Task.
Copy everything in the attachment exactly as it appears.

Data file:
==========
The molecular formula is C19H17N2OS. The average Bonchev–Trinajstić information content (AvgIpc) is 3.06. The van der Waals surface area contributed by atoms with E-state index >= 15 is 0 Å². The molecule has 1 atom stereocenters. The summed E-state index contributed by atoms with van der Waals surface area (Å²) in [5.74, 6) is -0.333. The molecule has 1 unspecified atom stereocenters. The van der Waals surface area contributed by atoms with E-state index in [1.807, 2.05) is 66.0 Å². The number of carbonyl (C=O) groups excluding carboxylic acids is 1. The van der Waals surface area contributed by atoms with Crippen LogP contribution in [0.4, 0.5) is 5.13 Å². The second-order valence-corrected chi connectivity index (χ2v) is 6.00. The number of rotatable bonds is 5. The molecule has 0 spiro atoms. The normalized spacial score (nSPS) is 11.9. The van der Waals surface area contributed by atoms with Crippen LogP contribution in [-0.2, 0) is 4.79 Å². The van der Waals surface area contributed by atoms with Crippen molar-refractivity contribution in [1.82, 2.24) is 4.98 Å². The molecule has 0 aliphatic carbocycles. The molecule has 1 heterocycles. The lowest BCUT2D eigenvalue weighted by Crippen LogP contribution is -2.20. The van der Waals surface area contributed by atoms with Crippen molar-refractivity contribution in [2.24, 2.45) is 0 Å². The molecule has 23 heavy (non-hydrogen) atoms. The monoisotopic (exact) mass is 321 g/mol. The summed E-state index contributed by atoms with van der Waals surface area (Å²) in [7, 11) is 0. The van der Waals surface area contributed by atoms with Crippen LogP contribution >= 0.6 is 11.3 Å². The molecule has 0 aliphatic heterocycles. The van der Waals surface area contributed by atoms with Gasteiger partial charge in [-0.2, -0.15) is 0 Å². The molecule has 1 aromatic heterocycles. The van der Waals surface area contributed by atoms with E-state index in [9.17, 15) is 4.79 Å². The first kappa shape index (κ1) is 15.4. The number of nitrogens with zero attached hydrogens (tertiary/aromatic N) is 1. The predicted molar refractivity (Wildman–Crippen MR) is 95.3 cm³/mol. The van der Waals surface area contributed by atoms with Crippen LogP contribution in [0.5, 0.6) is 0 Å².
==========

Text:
The molecular formula is C19H17N2OS. The average Bonchev–Trinajstić information content (AvgIpc) is 3.06. The van der Waals surface area contributed by atoms with E-state index >= 15 is 0 Å². The molecule has 1 atom stereocenters. The summed E-state index contributed by atoms with van der Waals surface area (Å²) in [5.74, 6) is -0.333. The molecule has 1 unspecified atom stereocenters. The van der Waals surface area contributed by atoms with E-state index in [1.807, 2.05) is 66.0 Å². The number of carbonyl (C=O) groups excluding carboxylic acids is 1. The van der Waals surface area contributed by atoms with Crippen LogP contribution in [0.4, 0.5) is 5.13 Å². The second-order valence-corrected chi connectivity index (χ2v) is 6.00. The number of rotatable bonds is 5. The molecule has 0 spiro atoms. The normalized spacial score (nSPS) is 11.9. The van der Waals surface area contributed by atoms with Crippen LogP contribution in [-0.2, 0) is 4.79 Å². The van der Waals surface area contributed by atoms with Crippen molar-refractivity contribution in [1.82, 2.24) is 4.98 Å². The molecule has 0 aliphatic carbocycles. The molecule has 1 heterocycles. The lowest BCUT2D eigenvalue weighted by Crippen LogP contribution is -2.20. The van der Waals surface area contributed by atoms with Crippen molar-refractivity contribution in [2.24, 2.45) is 0 Å². The molecule has 23 heavy (non-hydrogen) atoms. The monoisotopic (exact) mass is 321 g/mol. The summed E-state index contributed by atoms with van der Waals surface area (Å²) in [7, 11) is 0. The van der Waals surface area contributed by atoms with Crippen LogP contribution >= 0.6 is 11.3 Å². The molecule has 0 aliphatic heterocycles. The van der Waals surface area contributed by atoms with Gasteiger partial charge in [-0.2, -0.15) is 0 Å². The molecule has 1 aromatic heterocycles. The van der Waals surface area contributed by atoms with E-state index in [9.17, 15) is 4.79 Å². The first kappa shape index (κ1) is 15.4. The number of nitrogens with zero attached hydrogens (tertiary/aromatic N) is 1. The predicted molar refractivity (Wildman–Crippen MR) is 95.3 cm³/mol. The van der Waals surface area contributed by atoms with Crippen LogP contribution in [0.5, 0.6) is 0 Å².